The 'DIAMOND' MINER
BY RACHEL INSWASTY
Ed Halleran grew up as one of five children in a large family on the south shore of Long Island, New York. His Irish father was one of 10, as was his Italian mother. He can vividly recall digging for clams on the beaches just south of the village of Babylon.
"Those are really some of the most beautiful beaches in the world," Halleran says. "I think living there really got me started on exploring this beautiful country."
Halleran's life thus far has most certainly been well lived and he has the stories to back it. He is a father and military veteran, has groomed thoroughbred racehorses, owned and operated a New York pizza joint [in California], driven a big rig, ran a small motel, dealt blackjack and mined for Herkimer diamonds.
"I don't want people to confuse my many jobs with inconsistency," Halleran says. "If I saw an opportunity or something that interested me, I would go for it and worked hard at it, always."
After leaving his Laguna Beach, California, pizza restaurant in 1981, Halleran groomed thoroughbred horses in Maryland for a few years and then in 1983, ran a small motel in Herkimer, New York. It was at this time he was first introduced to Herkimer diamonds or double-terminated quartz crystals [crystals with natural facets on both ends]. At the time, he was in his 30s and completely blown-away by a photograph.
"It was truly incredible what I saw, and I knew I had to see one in person," Halleran says. "So, I went to the Herkimer mine that was run by a local family and I started mining for the very first time in field No. 2."
Using a 3-pound crack hammer, often referred to as sledgehammers, Halleran says he started swinging into the rock to see what he could find. This started a lifelong love for mining, geology and the infamous Herkimer diamond.
When Halleran was not running the motel, he was down in the mine pulling out hunks of crystal. Oftentimes, the quartz was accompanied by mud, dirt and other debris to sift through.
"There is nothing quite like it. The entire experience is incredible," Halleran says. "When you're in there digging, sweating, focusing on pulling out these huge hunks of crystal from tough places, there's nothing like that feeling where you feel you've just made a brand-new discovery on this Earth."
Halleran says he has always enjoyed learning about geology and the various landscapes across our country. He has visited 48 of the 50 states and comments on how beautiful and unique each state's surroundings are.
The Herkimer mine in the Mohawk Valley of New York state is in an ancient seabed that is estimated to be about 500 million years old. The double-terminated crystal quartz is rare and only found in a handful of places around the world.
"Being a rockhound was a lot of fun," Halleran says. "I made some great friends in the mine: Diamond Jim [a schoolteacher], Big George [an engineer], Boston Jimmy [a geologist]. We would create different techniques and tools for digging through these vugs or pockets."
During the next decade Halleran would amass a huge collection of Herkimer diamonds in hundreds of 5-gallon buckets. He stored them away in a basement in the East Village of New York City for another 18 years before he was able to begin processing through the buckets in 2011.
Halleran recalls watching his favorite shows on the television while screening the crystals in order to polish and clean them. He used a dental pick to be extra detailed and careful.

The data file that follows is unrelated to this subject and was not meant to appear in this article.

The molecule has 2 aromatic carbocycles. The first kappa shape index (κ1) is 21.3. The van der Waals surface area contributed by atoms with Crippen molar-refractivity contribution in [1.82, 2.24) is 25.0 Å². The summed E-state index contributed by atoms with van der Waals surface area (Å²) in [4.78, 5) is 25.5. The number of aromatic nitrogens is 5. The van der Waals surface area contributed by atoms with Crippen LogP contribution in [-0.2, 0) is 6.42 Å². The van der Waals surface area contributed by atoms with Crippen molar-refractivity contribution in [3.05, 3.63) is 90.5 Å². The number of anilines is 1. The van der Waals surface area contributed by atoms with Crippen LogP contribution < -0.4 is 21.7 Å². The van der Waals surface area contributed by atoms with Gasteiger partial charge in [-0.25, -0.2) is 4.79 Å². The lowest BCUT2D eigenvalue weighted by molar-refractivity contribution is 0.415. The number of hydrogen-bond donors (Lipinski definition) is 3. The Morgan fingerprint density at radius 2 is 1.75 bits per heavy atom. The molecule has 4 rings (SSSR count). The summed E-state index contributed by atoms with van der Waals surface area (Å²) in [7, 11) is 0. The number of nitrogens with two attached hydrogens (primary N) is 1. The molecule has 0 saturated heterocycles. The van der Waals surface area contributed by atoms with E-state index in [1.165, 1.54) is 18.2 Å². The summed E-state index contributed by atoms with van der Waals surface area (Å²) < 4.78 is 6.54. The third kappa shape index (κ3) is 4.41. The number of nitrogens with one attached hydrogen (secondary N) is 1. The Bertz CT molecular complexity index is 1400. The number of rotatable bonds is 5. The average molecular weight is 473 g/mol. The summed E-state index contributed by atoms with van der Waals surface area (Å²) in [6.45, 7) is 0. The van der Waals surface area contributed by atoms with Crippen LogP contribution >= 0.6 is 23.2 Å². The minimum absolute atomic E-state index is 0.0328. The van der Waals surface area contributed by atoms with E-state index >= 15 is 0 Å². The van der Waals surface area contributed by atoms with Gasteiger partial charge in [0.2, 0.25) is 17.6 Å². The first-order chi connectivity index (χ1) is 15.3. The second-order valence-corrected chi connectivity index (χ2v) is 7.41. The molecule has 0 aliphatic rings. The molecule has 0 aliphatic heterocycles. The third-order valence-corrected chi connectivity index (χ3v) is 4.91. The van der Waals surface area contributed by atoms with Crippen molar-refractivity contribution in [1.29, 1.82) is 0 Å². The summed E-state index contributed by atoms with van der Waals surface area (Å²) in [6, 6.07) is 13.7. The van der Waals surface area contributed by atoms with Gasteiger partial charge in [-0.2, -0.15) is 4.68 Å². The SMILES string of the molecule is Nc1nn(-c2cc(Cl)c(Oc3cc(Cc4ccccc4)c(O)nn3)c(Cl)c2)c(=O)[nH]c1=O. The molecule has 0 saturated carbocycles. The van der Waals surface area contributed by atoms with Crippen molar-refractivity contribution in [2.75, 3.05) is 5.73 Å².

"It's like a puzzle to put them all back together," Halleran says. "I had to separate the diamonds from the dust and mud, and I would find beautiful druzy pieces [rocks with a coating of fine, sugar like crystals].
The clusters that Halleran collected are rare because of the way the crystal is formed: there is little to no contact with the host rock. The entire cleaning and polishing stage took Halleran about three years to complete, but when he did, the huge collection was aptly named Stardust.
"I laid everything out on a 12-foot by 16-foot table and it looked like stardust," Halleran says. "I believe we are all stardust, everything we see is stardust. The Mohawk people held these crystals in high esteem and believed they had healing properties. You can feel it, they amplify it."
When Halleran sold his Mohawk Valley home in 2021 and moved to Port St. Lucie, he brought the 19 bankers' boxes that were full of his Stardust collection. Since the move, he has been slowly unboxing some of the pieces.
"I am working with a local artist and friend who is making jewelry out of some of the Herkimer diamonds," Halleran says. "I've also got some pieces on display at LuLuRocks in Jensen Beach, so I am slowly trying to introduce the collection to the world."
Besides working through his quartz collection, Halleran has authored a booklet titled How To Breathe, plays the drums and keeps active playing games like horseshoes and being outdoors.
Ultimately, Halleran is hoping to find a large enough space to display Stardust once again and take a trip to Japan in 2023 to spread the healing properties his collection boasts.
Visit HerkimerRockstar.com to learn more about Halleran's collection.
EDWARD THOMAS HALLERAN III
Lives In: Port St. Lucie
Family: Son, James, 50, from Long Island, N.Y.
Occupation: Retired, but never retired - always doing something.
Education: Associate of arts degree in business
Hobbies: Mining the Herkimer mine, studying geology, playing drums, horseshoes
Someone who inspires me: Jesus Christ
One thing most people don't know about me: "That I loved my father. Everyone knew I loved my mother but there were questions about that and I really, truly loved my father."